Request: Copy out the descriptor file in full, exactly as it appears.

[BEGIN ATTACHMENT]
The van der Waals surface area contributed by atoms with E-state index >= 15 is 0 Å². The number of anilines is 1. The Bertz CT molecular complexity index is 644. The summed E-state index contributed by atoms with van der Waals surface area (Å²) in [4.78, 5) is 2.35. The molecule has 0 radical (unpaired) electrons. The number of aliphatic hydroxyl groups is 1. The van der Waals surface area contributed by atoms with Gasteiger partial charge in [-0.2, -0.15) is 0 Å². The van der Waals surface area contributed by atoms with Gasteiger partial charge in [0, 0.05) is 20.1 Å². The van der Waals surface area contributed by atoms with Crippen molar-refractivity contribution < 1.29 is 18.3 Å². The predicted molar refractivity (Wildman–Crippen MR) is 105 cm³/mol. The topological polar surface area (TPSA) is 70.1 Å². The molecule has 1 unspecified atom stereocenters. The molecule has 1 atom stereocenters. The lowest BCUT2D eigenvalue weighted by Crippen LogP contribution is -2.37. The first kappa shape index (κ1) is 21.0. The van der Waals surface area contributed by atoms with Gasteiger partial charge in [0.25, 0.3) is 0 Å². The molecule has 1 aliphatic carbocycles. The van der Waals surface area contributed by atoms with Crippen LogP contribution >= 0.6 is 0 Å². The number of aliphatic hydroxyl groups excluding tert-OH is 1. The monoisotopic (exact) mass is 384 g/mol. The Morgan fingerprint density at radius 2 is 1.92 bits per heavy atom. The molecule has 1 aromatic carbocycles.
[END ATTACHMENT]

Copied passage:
The van der Waals surface area contributed by atoms with E-state index >= 15 is 0 Å². The number of anilines is 1. The Bertz CT molecular complexity index is 644. The summed E-state index contributed by atoms with van der Waals surface area (Å²) in [4.78, 5) is 2.35. The molecule has 0 radical (unpaired) electrons. The number of aliphatic hydroxyl groups is 1. The van der Waals surface area contributed by atoms with Gasteiger partial charge in [-0.2, -0.15) is 0 Å². The van der Waals surface area contributed by atoms with Gasteiger partial charge in [0, 0.05) is 20.1 Å². The van der Waals surface area contributed by atoms with Crippen molar-refractivity contribution < 1.29 is 18.3 Å². The predicted molar refractivity (Wildman–Crippen MR) is 105 cm³/mol. The topological polar surface area (TPSA) is 70.1 Å². The molecule has 1 unspecified atom stereocenters. The molecule has 1 atom stereocenters. The lowest BCUT2D eigenvalue weighted by Crippen LogP contribution is -2.37. The first kappa shape index (κ1) is 21.0. The van der Waals surface area contributed by atoms with Gasteiger partial charge in [0.25, 0.3) is 0 Å². The molecule has 1 aliphatic carbocycles. The van der Waals surface area contributed by atoms with Crippen LogP contribution >= 0.6 is 0 Å². The number of aliphatic hydroxyl groups excluding tert-OH is 1. The monoisotopic (exact) mass is 384 g/mol. The Morgan fingerprint density at radius 2 is 1.92 bits per heavy atom. The molecule has 1 aromatic carbocycles.